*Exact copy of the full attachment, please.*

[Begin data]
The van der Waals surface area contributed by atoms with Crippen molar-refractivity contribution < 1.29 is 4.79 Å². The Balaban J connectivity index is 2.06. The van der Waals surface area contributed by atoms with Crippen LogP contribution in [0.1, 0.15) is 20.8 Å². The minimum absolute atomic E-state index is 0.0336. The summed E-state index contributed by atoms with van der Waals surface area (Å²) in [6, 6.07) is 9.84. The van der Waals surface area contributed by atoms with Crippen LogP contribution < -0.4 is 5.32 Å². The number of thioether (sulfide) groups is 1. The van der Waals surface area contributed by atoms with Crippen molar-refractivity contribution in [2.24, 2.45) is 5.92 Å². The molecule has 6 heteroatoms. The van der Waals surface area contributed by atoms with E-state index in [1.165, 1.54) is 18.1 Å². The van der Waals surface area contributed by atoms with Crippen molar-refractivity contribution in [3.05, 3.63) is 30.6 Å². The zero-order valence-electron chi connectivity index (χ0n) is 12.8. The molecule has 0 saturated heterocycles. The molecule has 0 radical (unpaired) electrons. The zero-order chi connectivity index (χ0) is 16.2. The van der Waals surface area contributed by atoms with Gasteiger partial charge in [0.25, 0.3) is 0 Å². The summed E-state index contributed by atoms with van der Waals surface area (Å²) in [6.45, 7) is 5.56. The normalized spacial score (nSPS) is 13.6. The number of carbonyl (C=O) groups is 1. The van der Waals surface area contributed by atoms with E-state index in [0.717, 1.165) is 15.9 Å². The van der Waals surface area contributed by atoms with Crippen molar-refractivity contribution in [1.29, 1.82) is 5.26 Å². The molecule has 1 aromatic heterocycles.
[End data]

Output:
The van der Waals surface area contributed by atoms with Crippen molar-refractivity contribution < 1.29 is 4.79 Å². The Balaban J connectivity index is 2.06. The van der Waals surface area contributed by atoms with Crippen LogP contribution in [0.1, 0.15) is 20.8 Å². The minimum absolute atomic E-state index is 0.0336. The summed E-state index contributed by atoms with van der Waals surface area (Å²) in [6, 6.07) is 9.84. The van der Waals surface area contributed by atoms with Crippen LogP contribution < -0.4 is 5.32 Å². The number of thioether (sulfide) groups is 1. The van der Waals surface area contributed by atoms with Crippen molar-refractivity contribution in [2.24, 2.45) is 5.92 Å². The molecule has 6 heteroatoms. The van der Waals surface area contributed by atoms with E-state index in [1.165, 1.54) is 18.1 Å². The van der Waals surface area contributed by atoms with Crippen molar-refractivity contribution in [3.05, 3.63) is 30.6 Å². The zero-order valence-electron chi connectivity index (χ0n) is 12.8. The molecule has 0 saturated heterocycles. The molecule has 0 radical (unpaired) electrons. The zero-order chi connectivity index (χ0) is 16.2. The van der Waals surface area contributed by atoms with Gasteiger partial charge in [0.25, 0.3) is 0 Å². The summed E-state index contributed by atoms with van der Waals surface area (Å²) in [6.45, 7) is 5.56. The normalized spacial score (nSPS) is 13.6. The number of carbonyl (C=O) groups is 1. The van der Waals surface area contributed by atoms with E-state index in [0.717, 1.165) is 15.9 Å². The van der Waals surface area contributed by atoms with Crippen molar-refractivity contribution in [1.29, 1.82) is 5.26 Å². The molecule has 1 aromatic heterocycles.